Neil Armstrong, In His Own Words
The first moonwalker's storied aviation career
- By Tony Reichhardt
- AirSpaceMag.com, August 27, 2012
One of the more harrowing events in Armstrong's career was his ejection from a crashing lunar landing research vehicle (LLRV) in 1968. He described the accident in "First on the Moon":
“It was my twenty-first flight in the LLRV. I was flying the terminal portion of a simulated lunar landing profile; I lifted the vehicle off the ground and reached an altitude of about five hundred feet in preparation for making the landing profile. I had been airborne for about five minutes and was down to about two hundred feet when the trouble began. The vehicle began to tilt sharply. Afterward this incident was reported as an explosion, but that was erroneous. It’s just that there are all the exhaust products of those rocket engines going off, and since there were a lot of engines firing at once people on the ground thought they were seeing an explosion. They were mistaken…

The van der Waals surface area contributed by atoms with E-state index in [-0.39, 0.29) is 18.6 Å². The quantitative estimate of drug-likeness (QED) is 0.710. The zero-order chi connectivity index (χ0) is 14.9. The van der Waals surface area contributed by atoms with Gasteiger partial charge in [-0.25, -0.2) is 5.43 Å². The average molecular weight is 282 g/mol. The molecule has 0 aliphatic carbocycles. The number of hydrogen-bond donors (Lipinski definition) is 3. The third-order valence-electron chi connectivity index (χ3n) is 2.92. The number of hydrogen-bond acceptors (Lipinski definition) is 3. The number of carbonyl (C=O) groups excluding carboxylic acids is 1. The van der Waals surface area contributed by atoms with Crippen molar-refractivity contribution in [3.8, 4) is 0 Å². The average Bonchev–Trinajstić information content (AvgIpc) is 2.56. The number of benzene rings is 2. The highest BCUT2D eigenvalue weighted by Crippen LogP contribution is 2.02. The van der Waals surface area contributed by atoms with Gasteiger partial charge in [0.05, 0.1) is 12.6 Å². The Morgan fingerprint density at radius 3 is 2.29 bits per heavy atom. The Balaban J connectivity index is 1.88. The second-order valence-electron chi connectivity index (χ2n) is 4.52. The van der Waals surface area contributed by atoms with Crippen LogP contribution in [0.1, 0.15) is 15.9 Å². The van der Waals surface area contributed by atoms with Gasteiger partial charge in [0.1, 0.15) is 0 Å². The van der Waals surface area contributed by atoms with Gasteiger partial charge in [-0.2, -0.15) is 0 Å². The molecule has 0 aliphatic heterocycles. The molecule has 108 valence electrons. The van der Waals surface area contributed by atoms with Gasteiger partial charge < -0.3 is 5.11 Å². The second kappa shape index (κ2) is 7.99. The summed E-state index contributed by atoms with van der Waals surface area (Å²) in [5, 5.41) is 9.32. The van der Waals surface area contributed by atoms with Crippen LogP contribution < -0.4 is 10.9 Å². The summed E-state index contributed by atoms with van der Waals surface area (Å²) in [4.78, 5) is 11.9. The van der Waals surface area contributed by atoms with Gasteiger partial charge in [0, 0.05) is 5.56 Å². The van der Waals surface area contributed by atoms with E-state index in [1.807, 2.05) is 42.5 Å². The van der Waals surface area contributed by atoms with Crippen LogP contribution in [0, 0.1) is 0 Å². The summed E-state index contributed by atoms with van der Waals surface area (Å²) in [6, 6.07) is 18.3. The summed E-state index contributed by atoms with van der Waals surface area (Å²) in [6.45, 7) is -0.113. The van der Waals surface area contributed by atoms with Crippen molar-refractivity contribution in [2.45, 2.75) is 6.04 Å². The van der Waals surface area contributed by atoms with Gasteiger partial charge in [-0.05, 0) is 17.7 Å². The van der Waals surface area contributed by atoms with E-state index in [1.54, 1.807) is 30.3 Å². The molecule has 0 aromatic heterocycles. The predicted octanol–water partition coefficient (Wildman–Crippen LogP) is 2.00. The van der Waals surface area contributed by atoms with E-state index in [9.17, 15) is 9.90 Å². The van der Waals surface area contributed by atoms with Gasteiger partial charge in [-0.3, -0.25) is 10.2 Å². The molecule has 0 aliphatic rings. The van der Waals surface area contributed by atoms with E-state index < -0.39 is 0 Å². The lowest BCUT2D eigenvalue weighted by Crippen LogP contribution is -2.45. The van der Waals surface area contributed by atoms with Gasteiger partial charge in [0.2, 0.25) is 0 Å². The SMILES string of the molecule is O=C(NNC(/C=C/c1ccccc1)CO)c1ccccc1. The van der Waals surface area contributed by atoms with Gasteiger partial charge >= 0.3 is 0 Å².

This particular vehicle was the first LLRV…and it had made about fifty flights at Ellington before the day of the crash. This day it fell straight down. The ejection system threw me somewhat east of the landing point of the machine, but the wind was from the east. At the time my chute opened I was a bit concerned that I might be drifting down into the fireball, because by now the vehicle had crashed and was burning. I started thinking about slipping the chute, but the wind was strong and I actually missed the flames by several hundred feet.
I got up and walked away after I landed. The only damage to me was that I bit my tongue.”